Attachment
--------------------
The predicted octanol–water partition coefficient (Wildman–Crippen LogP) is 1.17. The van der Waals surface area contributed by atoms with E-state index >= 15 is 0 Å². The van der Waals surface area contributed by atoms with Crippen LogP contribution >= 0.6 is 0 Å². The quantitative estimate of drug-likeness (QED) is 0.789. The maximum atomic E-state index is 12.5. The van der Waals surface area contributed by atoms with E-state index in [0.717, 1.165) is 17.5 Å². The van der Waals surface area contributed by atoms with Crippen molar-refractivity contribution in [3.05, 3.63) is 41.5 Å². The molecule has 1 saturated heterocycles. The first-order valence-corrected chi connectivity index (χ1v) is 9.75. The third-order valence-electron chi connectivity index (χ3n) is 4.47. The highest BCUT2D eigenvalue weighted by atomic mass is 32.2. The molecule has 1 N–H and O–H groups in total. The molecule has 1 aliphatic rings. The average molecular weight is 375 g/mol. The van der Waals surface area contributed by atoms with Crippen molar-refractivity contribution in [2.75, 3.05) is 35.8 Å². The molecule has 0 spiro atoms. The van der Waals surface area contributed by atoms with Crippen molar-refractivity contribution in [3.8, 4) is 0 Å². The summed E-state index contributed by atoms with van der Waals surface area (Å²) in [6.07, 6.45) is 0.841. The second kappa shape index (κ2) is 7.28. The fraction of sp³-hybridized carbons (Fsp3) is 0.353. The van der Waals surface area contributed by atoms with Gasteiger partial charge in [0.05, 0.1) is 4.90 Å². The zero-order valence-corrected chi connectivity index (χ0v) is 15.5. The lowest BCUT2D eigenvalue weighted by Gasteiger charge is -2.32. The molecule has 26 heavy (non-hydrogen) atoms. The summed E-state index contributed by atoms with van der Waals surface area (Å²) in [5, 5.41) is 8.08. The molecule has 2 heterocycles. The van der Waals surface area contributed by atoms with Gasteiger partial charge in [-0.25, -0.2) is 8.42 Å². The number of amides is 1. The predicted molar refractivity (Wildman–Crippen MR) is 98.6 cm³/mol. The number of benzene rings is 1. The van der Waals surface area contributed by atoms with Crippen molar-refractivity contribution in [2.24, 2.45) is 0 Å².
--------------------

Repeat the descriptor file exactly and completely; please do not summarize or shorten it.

The predicted octanol–water partition coefficient (Wildman–Crippen LogP) is 1.17. The van der Waals surface area contributed by atoms with E-state index >= 15 is 0 Å². The van der Waals surface area contributed by atoms with Crippen LogP contribution >= 0.6 is 0 Å². The quantitative estimate of drug-likeness (QED) is 0.789. The maximum atomic E-state index is 12.5. The van der Waals surface area contributed by atoms with E-state index in [0.717, 1.165) is 17.5 Å². The van der Waals surface area contributed by atoms with Crippen molar-refractivity contribution in [3.05, 3.63) is 41.5 Å². The molecule has 1 saturated heterocycles. The first-order valence-corrected chi connectivity index (χ1v) is 9.75. The third-order valence-electron chi connectivity index (χ3n) is 4.47. The highest BCUT2D eigenvalue weighted by atomic mass is 32.2. The molecule has 1 N–H and O–H groups in total. The molecule has 1 aliphatic rings. The average molecular weight is 375 g/mol. The van der Waals surface area contributed by atoms with Crippen molar-refractivity contribution in [2.75, 3.05) is 35.8 Å². The molecule has 0 spiro atoms. The van der Waals surface area contributed by atoms with Crippen molar-refractivity contribution in [3.8, 4) is 0 Å². The summed E-state index contributed by atoms with van der Waals surface area (Å²) in [6.07, 6.45) is 0.841. The second kappa shape index (κ2) is 7.28. The fraction of sp³-hybridized carbons (Fsp3) is 0.353. The van der Waals surface area contributed by atoms with Gasteiger partial charge in [0.05, 0.1) is 4.90 Å². The zero-order valence-corrected chi connectivity index (χ0v) is 15.5. The lowest BCUT2D eigenvalue weighted by Gasteiger charge is -2.32. The molecule has 26 heavy (non-hydrogen) atoms. The summed E-state index contributed by atoms with van der Waals surface area (Å²) in [5, 5.41) is 8.08. The molecule has 2 heterocycles. The van der Waals surface area contributed by atoms with Gasteiger partial charge in [-0.25, -0.2) is 8.42 Å². The number of amides is 1. The predicted molar refractivity (Wildman–Crippen MR) is 98.6 cm³/mol. The number of benzene rings is 1. The van der Waals surface area contributed by atoms with Crippen molar-refractivity contribution in [2.24, 2.45) is 0 Å².